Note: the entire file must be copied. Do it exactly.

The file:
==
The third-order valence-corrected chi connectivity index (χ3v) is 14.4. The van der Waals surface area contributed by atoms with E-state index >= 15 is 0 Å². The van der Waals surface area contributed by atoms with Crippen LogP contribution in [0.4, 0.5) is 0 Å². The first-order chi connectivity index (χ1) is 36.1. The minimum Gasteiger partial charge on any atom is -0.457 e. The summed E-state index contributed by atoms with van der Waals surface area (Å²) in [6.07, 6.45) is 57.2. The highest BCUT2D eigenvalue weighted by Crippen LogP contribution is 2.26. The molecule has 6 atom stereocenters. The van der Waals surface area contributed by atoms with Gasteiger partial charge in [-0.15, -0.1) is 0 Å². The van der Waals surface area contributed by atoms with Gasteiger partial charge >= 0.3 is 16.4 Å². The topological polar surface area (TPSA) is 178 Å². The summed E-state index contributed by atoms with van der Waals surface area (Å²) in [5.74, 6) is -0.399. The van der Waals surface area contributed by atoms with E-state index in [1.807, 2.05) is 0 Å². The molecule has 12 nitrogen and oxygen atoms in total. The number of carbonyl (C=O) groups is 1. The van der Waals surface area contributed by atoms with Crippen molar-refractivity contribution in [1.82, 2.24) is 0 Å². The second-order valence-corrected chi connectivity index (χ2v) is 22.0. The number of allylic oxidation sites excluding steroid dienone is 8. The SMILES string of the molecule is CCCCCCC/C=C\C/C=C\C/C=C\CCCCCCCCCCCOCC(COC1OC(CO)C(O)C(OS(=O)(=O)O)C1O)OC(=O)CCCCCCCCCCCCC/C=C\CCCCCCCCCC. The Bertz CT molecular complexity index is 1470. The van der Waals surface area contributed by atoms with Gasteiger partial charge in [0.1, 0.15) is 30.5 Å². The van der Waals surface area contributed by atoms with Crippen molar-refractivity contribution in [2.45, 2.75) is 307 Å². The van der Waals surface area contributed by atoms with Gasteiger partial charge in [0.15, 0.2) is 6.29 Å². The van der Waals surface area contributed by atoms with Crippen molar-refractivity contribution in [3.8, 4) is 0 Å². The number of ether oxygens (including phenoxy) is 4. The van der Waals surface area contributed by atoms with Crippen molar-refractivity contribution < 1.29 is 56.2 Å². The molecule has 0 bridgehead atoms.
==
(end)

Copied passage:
The third-order valence-corrected chi connectivity index (χ3v) is 14.4. The van der Waals surface area contributed by atoms with E-state index >= 15 is 0 Å². The van der Waals surface area contributed by atoms with Crippen LogP contribution in [0.4, 0.5) is 0 Å². The first-order chi connectivity index (χ1) is 36.1. The minimum Gasteiger partial charge on any atom is -0.457 e. The summed E-state index contributed by atoms with van der Waals surface area (Å²) in [6.07, 6.45) is 57.2. The highest BCUT2D eigenvalue weighted by Crippen LogP contribution is 2.26. The molecule has 6 atom stereocenters. The van der Waals surface area contributed by atoms with Gasteiger partial charge in [-0.15, -0.1) is 0 Å². The van der Waals surface area contributed by atoms with Gasteiger partial charge >= 0.3 is 16.4 Å². The topological polar surface area (TPSA) is 178 Å². The summed E-state index contributed by atoms with van der Waals surface area (Å²) in [5.74, 6) is -0.399. The van der Waals surface area contributed by atoms with E-state index in [1.807, 2.05) is 0 Å². The molecule has 12 nitrogen and oxygen atoms in total. The number of carbonyl (C=O) groups is 1. The van der Waals surface area contributed by atoms with Crippen molar-refractivity contribution in [1.82, 2.24) is 0 Å². The second-order valence-corrected chi connectivity index (χ2v) is 22.0. The number of allylic oxidation sites excluding steroid dienone is 8. The SMILES string of the molecule is CCCCCCC/C=C\C/C=C\C/C=C\CCCCCCCCCCCOCC(COC1OC(CO)C(O)C(OS(=O)(=O)O)C1O)OC(=O)CCCCCCCCCCCCC/C=C\CCCCCCCCCC. The Bertz CT molecular complexity index is 1470. The van der Waals surface area contributed by atoms with Gasteiger partial charge in [0.1, 0.15) is 30.5 Å². The van der Waals surface area contributed by atoms with Crippen molar-refractivity contribution in [2.45, 2.75) is 307 Å². The van der Waals surface area contributed by atoms with Gasteiger partial charge in [0.15, 0.2) is 6.29 Å². The van der Waals surface area contributed by atoms with Crippen molar-refractivity contribution in [3.8, 4) is 0 Å². The number of ether oxygens (including phenoxy) is 4. The van der Waals surface area contributed by atoms with Crippen molar-refractivity contribution < 1.29 is 56.2 Å². The molecule has 0 bridgehead atoms.